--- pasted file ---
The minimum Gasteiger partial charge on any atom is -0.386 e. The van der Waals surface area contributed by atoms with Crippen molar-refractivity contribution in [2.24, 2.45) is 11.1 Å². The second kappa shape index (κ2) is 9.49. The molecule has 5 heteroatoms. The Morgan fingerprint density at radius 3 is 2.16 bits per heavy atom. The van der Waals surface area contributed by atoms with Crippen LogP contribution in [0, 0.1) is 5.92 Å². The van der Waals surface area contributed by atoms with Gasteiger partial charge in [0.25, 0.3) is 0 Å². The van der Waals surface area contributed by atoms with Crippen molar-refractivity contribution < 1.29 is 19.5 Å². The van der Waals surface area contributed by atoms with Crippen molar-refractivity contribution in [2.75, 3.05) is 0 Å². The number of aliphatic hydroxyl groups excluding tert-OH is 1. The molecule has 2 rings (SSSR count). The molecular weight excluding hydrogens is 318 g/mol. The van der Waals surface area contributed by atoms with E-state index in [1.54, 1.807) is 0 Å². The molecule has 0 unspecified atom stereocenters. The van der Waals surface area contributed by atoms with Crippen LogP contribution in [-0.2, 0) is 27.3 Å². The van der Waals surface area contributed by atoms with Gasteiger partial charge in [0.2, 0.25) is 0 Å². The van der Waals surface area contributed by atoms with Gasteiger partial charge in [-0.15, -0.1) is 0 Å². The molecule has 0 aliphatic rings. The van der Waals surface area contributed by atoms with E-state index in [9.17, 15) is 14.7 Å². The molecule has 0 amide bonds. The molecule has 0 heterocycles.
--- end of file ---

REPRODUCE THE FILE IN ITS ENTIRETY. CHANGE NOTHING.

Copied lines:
The minimum Gasteiger partial charge on any atom is -0.386 e. The van der Waals surface area contributed by atoms with Crippen molar-refractivity contribution in [2.24, 2.45) is 11.1 Å². The second kappa shape index (κ2) is 9.49. The molecule has 5 heteroatoms. The Morgan fingerprint density at radius 3 is 2.16 bits per heavy atom. The van der Waals surface area contributed by atoms with Crippen LogP contribution in [0, 0.1) is 5.92 Å². The van der Waals surface area contributed by atoms with Gasteiger partial charge in [0.25, 0.3) is 0 Å². The van der Waals surface area contributed by atoms with Crippen molar-refractivity contribution < 1.29 is 19.5 Å². The van der Waals surface area contributed by atoms with Crippen molar-refractivity contribution in [2.75, 3.05) is 0 Å². The number of aliphatic hydroxyl groups excluding tert-OH is 1. The molecule has 2 rings (SSSR count). The molecular weight excluding hydrogens is 318 g/mol. The van der Waals surface area contributed by atoms with E-state index in [1.54, 1.807) is 0 Å². The molecule has 0 unspecified atom stereocenters. The van der Waals surface area contributed by atoms with Crippen LogP contribution in [-0.2, 0) is 27.3 Å². The van der Waals surface area contributed by atoms with Gasteiger partial charge in [0.2, 0.25) is 0 Å². The van der Waals surface area contributed by atoms with Gasteiger partial charge in [-0.15, -0.1) is 0 Å². The molecule has 0 aliphatic rings. The van der Waals surface area contributed by atoms with E-state index in [9.17, 15) is 14.7 Å². The molecule has 0 amide bonds. The molecule has 0 heterocycles.